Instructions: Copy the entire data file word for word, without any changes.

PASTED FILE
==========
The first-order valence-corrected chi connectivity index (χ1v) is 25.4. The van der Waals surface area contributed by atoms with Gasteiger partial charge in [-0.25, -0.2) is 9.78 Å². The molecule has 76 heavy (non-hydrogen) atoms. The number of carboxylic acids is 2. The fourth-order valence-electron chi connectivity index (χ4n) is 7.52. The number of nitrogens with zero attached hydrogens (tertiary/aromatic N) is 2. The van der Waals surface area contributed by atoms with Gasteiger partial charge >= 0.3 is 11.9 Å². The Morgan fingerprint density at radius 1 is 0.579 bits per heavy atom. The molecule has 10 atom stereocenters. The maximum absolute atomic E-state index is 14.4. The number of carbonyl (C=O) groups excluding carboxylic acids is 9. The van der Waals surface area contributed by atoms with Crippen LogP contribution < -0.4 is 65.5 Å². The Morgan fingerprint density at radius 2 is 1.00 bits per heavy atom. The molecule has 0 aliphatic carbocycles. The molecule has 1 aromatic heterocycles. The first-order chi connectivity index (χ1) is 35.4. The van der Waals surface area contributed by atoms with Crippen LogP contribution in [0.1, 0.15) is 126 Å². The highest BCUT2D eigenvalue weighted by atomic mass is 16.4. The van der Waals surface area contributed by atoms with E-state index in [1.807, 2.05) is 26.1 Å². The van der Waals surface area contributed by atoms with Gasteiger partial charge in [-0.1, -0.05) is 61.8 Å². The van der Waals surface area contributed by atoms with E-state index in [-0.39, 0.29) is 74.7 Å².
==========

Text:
The first-order valence-corrected chi connectivity index (χ1v) is 25.4. The van der Waals surface area contributed by atoms with Gasteiger partial charge in [-0.25, -0.2) is 9.78 Å². The molecule has 76 heavy (non-hydrogen) atoms. The number of carboxylic acids is 2. The fourth-order valence-electron chi connectivity index (χ4n) is 7.52. The number of nitrogens with zero attached hydrogens (tertiary/aromatic N) is 2. The van der Waals surface area contributed by atoms with Gasteiger partial charge >= 0.3 is 11.9 Å². The Morgan fingerprint density at radius 1 is 0.579 bits per heavy atom. The molecule has 10 atom stereocenters. The maximum absolute atomic E-state index is 14.4. The number of carbonyl (C=O) groups excluding carboxylic acids is 9. The van der Waals surface area contributed by atoms with Crippen LogP contribution < -0.4 is 65.5 Å². The Morgan fingerprint density at radius 2 is 1.00 bits per heavy atom. The molecule has 0 aliphatic carbocycles. The molecule has 1 aromatic heterocycles. The first-order chi connectivity index (χ1) is 35.4. The van der Waals surface area contributed by atoms with Crippen LogP contribution in [0.1, 0.15) is 126 Å². The highest BCUT2D eigenvalue weighted by atomic mass is 16.4. The van der Waals surface area contributed by atoms with E-state index in [1.807, 2.05) is 26.1 Å². The van der Waals surface area contributed by atoms with Gasteiger partial charge in [-0.1, -0.05) is 61.8 Å². The van der Waals surface area contributed by atoms with E-state index in [-0.39, 0.29) is 74.7 Å².